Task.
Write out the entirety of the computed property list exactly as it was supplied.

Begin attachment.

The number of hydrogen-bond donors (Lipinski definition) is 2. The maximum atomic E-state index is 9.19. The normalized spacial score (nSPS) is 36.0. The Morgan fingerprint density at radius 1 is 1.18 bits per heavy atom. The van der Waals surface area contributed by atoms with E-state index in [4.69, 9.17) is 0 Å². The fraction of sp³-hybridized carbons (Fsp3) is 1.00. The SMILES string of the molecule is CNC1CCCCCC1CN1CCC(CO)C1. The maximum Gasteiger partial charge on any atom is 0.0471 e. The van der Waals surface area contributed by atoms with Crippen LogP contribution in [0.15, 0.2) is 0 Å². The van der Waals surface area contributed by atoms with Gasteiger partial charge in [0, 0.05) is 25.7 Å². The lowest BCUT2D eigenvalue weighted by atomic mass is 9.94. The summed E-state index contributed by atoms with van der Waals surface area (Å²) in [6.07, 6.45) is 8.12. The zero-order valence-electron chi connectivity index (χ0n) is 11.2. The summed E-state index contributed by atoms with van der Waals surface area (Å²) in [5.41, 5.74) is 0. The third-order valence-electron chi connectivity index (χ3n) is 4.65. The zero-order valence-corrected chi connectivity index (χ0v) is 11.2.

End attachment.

The number of hydrogen-bond donors (Lipinski definition) is 2. The maximum atomic E-state index is 9.19. The normalized spacial score (nSPS) is 36.0. The Morgan fingerprint density at radius 1 is 1.18 bits per heavy atom. The van der Waals surface area contributed by atoms with E-state index in [4.69, 9.17) is 0 Å². The fraction of sp³-hybridized carbons (Fsp3) is 1.00. The SMILES string of the molecule is CNC1CCCCCC1CN1CCC(CO)C1. The maximum Gasteiger partial charge on any atom is 0.0471 e. The van der Waals surface area contributed by atoms with Crippen LogP contribution in [0.15, 0.2) is 0 Å². The van der Waals surface area contributed by atoms with Gasteiger partial charge in [0, 0.05) is 25.7 Å². The lowest BCUT2D eigenvalue weighted by atomic mass is 9.94. The summed E-state index contributed by atoms with van der Waals surface area (Å²) in [6.07, 6.45) is 8.12. The zero-order valence-electron chi connectivity index (χ0n) is 11.2. The summed E-state index contributed by atoms with van der Waals surface area (Å²) in [5.41, 5.74) is 0. The third-order valence-electron chi connectivity index (χ3n) is 4.65. The zero-order valence-corrected chi connectivity index (χ0v) is 11.2.